6 Replies
      Latest reply on Jan 7, 2019 10:09 PM by KMT
      maark6000 Level 1 Level 1 (0 points)

        I'm confused a bit about how @property works.  My example is this... I have a XYZPerson class, in it I use @property for NSStrings of first and last names, and then an NSMutableArray to hold them.  In main, I create an instance of the person (see code below), use the setters for the names... and then use NSLog to test if they print out... and they do.  I then use the addObject function to add the names to the array, try to print them out using NSLog, but it returns NULL, because the array doesn't exist.  If I then overwrite the init method to instantiate the array, now the array prints as expected.  So why would @property create NSStrings without having to instantiate them elsewhere, while it won't do the same for an array, and possibly other things like sets and dictionaries?

         

        //XYZPerson interface

         

        @interface XYZPerson : NSObject

         

        @property (strong, nonatomic) NSString *firstName;

        @property (strong, nonatomic) NSString *lastName;

        @property NSMutableArray *arr1;

        @end

         

        //XYZPerson implementation

         

        #import "XYZPerson.h"

         

        @implementation XYZPerson

        @end

         

        //main

         

         

        #import <Cocoa/Cocoa.h>

        #import "XYZPerson.h"

         

        int main(int argc, const char * argv[])

        {

            XYZPerson *fredJones = [XYZPerson new];

         

            fredJones.firstName = @"Fred";

            fredJones.lastName = @"Jones";

            [fredJones.arr1 addObject:@"Fred"];

            [fredJones.arr1 addObject:@"Jones"];

         

            NSLog(@"first name: %@", fredJones.firstName);

            NSLog(@"last name: %@", fredJones.lastName);

            NSLog (@"array contents: %@", fredJones.arr1);

         

            return NSApplicationMain(argc, argv);

        }

         

        the strings exist, will print out, the array does not.  ???

        however, if I add this to the XYZ implementation... now the array works:

         

         

        -(id) init

        {

            self = [super init];

            if(self)

            {

                _arr1 = [[NSMutableArray alloc] init];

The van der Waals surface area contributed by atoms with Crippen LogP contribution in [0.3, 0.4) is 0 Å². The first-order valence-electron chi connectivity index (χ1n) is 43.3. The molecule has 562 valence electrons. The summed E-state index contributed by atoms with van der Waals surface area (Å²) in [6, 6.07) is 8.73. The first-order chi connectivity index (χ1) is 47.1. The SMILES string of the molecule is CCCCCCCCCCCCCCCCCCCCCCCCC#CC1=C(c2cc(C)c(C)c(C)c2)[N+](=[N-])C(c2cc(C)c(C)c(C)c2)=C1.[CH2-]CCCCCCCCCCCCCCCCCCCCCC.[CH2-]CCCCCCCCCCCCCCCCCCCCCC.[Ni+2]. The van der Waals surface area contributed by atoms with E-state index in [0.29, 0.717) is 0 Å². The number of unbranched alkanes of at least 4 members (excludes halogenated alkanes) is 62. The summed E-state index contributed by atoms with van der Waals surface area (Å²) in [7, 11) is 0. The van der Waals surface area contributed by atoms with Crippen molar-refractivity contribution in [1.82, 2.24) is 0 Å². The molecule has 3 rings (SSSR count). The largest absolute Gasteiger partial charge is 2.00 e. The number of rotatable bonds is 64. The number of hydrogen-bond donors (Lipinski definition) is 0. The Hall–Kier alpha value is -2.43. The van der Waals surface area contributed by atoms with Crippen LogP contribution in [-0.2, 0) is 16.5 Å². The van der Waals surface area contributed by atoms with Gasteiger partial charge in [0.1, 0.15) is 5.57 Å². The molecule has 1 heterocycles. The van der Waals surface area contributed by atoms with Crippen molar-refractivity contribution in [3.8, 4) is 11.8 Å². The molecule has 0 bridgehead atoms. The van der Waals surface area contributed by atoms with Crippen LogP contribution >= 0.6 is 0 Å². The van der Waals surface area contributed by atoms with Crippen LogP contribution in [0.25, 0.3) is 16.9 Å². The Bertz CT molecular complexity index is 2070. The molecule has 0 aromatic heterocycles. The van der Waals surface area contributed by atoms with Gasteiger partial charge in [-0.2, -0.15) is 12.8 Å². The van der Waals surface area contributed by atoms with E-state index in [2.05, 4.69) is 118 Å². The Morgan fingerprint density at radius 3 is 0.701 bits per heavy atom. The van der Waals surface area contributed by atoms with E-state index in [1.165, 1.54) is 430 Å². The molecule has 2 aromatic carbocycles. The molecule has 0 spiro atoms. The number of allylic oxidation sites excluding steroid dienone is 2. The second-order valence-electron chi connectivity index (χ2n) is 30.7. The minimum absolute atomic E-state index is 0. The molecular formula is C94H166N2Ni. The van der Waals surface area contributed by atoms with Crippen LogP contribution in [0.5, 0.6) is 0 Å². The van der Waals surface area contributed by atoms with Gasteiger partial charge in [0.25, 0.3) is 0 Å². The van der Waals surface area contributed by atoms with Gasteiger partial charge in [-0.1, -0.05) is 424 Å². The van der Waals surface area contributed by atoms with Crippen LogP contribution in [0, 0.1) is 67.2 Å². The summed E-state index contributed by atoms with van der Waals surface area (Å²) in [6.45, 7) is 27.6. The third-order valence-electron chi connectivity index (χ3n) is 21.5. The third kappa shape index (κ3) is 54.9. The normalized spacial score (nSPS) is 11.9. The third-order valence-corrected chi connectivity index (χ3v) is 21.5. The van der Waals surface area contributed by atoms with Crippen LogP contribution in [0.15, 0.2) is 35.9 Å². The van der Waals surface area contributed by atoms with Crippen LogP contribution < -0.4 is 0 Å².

}

            return self;

        }

        • Re: why won't @property instantiate an array?
          john daniel Level 3 Level 3 (400 points)

          You are assigning a new value to the strings, effectively creating a new object.

           

          For the array you are just assuming it already exists and sending it a message.

            • Re: why won't @property instantiate an array?
              maark6000 Level 1 Level 1 (0 points)

              ah.  okay, let me see if I have this right.  When I use the @"Fred" ... that is the point where a new object IS being created, and then it is being assigned to my instance variable. 

               

              Can I clarify here... if I have a class that has arrays and sets and dictionaries... is creating those objects on the heap in the init method the best practice?  Or is there a better way? 

                • Re: why won't @property instantiate an array?
                  QuinceyMorris Level 8 Level 8 (6,040 points)

                  If you have properties whose value are collections (NSArray, NSSet, NSDictionary), then, yes, the normal practice is to remember to actually create those objects in your init.

                   

                  It's worth noting that exposing a property of type NSMutableArray is almost certainly a terrible idea, because it defeats your attempt to encapsulate that property within the class. Anyone can modify the array without the XYZPerson object knowing about it.

                   

                  Of course, anyone can change the NSString properties, too, but there's a difference. In that case, they can only replace the value with another NSString, and they can only replace the value. They can't mutate the values themselves. (They could if you declared them NSMutableString, but you didn't.)